2015 Poster – Rowallan Dam: management of flood risk during a major dam upgrade

Kim Robinson, Andrew Pattle and Thomas Shurvell

Rowallan Dam is a 43m high clay core rock fill dam located in Northern Tasmania. The dam impounds 121GL used for hydro power generation and has a High A consequence category.
Over the summer of 2014/15 major reconstruction works were carried out on the dam to repair a piping incident from 1968. The work entailed reconstructing two sections of the dam down to foundation level and the upper 7m of the 568m dam crest. During the work, the dam was temporarily exposed to a significantly increased flood overtopping risk.
A range of measures were taken to manage the overtopping risk; such as increasing the dewatering capacity of the dam, lake draw down, installation of a sheetpile wall, development of emergency backfill procedures and a flood forecasting system.
The focus of this paper is on the flood forecasting system and how this was integrated into the overall management of overtopping risk during construction. The forecast models were run automatically on a 2 hour schedule using the latest BoM forecast, telemetered lake levels and rainfall from 7 gauges surrounding the catchment. The system provided a continuous 7 day lake level forecast which guided the site team on when to release water to manage the storage.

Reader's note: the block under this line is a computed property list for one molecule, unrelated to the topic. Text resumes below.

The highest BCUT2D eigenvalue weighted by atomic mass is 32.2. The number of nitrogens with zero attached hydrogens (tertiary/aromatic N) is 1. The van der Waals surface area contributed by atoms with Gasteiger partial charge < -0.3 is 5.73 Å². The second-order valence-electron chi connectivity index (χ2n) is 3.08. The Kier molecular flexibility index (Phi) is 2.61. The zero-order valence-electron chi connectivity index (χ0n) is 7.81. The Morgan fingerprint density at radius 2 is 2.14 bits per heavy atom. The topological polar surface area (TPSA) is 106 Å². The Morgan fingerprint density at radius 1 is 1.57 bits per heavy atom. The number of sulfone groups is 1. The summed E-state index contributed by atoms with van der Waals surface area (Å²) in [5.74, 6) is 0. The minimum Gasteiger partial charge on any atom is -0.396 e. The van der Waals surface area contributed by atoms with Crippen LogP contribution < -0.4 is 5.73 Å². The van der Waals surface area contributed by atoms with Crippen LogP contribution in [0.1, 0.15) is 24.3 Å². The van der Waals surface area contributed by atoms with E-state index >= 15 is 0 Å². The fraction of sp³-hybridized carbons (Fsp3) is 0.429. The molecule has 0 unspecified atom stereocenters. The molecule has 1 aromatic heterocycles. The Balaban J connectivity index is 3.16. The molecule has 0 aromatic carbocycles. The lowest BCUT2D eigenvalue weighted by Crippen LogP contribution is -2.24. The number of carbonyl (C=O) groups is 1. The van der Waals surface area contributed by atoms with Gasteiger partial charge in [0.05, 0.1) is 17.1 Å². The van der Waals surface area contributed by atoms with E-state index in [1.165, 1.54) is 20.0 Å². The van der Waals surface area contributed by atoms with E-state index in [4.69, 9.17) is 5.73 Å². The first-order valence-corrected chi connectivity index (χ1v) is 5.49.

In the event that the lake level forecast reached a predetermined trigger level, the dam safety team would have been automatically notified and various emergency procedures would have been triggered in response to the flood warning.
This paper discusses the measures that were taken to manage the flood risk, how it worked in practice and conclusions which are applicable more generally to managing overtopping risk during dam works.
Keywords: dam construction flood risk, flood forecasting

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